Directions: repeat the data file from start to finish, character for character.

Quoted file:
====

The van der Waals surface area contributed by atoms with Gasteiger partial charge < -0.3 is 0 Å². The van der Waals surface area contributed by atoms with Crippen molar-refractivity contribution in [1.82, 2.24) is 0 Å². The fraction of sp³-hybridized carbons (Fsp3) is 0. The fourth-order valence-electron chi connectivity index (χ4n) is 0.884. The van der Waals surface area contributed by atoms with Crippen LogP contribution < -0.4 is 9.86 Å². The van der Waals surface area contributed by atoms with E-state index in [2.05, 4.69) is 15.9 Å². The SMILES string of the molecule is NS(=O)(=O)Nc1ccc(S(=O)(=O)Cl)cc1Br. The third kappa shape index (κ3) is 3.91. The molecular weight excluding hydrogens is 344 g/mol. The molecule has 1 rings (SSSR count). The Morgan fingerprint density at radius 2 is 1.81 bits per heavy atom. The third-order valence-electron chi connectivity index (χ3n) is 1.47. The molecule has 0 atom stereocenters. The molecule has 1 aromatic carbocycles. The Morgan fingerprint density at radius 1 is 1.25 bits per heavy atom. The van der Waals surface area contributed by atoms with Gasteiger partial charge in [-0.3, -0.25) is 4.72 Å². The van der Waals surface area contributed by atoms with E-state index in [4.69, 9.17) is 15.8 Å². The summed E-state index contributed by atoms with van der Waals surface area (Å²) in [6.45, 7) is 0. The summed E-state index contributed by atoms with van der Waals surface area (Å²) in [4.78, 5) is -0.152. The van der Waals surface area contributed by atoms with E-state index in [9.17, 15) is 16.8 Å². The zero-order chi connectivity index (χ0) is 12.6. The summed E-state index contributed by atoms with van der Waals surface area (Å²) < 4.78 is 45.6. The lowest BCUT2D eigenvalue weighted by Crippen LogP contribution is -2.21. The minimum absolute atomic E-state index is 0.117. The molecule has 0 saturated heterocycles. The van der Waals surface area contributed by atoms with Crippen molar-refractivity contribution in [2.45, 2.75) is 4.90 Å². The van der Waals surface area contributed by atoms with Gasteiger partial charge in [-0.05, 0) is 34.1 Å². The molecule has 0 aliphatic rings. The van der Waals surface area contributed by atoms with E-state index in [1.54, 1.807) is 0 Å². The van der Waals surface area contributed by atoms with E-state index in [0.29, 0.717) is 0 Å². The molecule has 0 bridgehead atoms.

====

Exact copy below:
The van der Waals surface area contributed by atoms with Gasteiger partial charge < -0.3 is 0 Å². The van der Waals surface area contributed by atoms with Crippen molar-refractivity contribution in [1.82, 2.24) is 0 Å². The fraction of sp³-hybridized carbons (Fsp3) is 0. The fourth-order valence-electron chi connectivity index (χ4n) is 0.884. The van der Waals surface area contributed by atoms with Crippen LogP contribution < -0.4 is 9.86 Å². The van der Waals surface area contributed by atoms with E-state index in [2.05, 4.69) is 15.9 Å². The SMILES string of the molecule is NS(=O)(=O)Nc1ccc(S(=O)(=O)Cl)cc1Br. The third kappa shape index (κ3) is 3.91. The molecular weight excluding hydrogens is 344 g/mol. The molecule has 1 rings (SSSR count). The Morgan fingerprint density at radius 2 is 1.81 bits per heavy atom. The third-order valence-electron chi connectivity index (χ3n) is 1.47. The molecule has 0 atom stereocenters. The molecule has 1 aromatic carbocycles. The Morgan fingerprint density at radius 1 is 1.25 bits per heavy atom. The van der Waals surface area contributed by atoms with Gasteiger partial charge in [-0.3, -0.25) is 4.72 Å². The van der Waals surface area contributed by atoms with E-state index in [4.69, 9.17) is 15.8 Å². The summed E-state index contributed by atoms with van der Waals surface area (Å²) in [6.45, 7) is 0. The summed E-state index contributed by atoms with van der Waals surface area (Å²) in [4.78, 5) is -0.152. The van der Waals surface area contributed by atoms with E-state index in [9.17, 15) is 16.8 Å². The zero-order chi connectivity index (χ0) is 12.6. The summed E-state index contributed by atoms with van der Waals surface area (Å²) < 4.78 is 45.6. The lowest BCUT2D eigenvalue weighted by Crippen LogP contribution is -2.21. The minimum absolute atomic E-state index is 0.117. The molecule has 0 saturated heterocycles. The van der Waals surface area contributed by atoms with Crippen molar-refractivity contribution in [2.45, 2.75) is 4.90 Å². The van der Waals surface area contributed by atoms with Gasteiger partial charge in [-0.05, 0) is 34.1 Å². The molecule has 0 aliphatic rings. The van der Waals surface area contributed by atoms with E-state index in [1.54, 1.807) is 0 Å². The van der Waals surface area contributed by atoms with E-state index in [0.29, 0.717) is 0 Å². The molecule has 0 bridgehead atoms.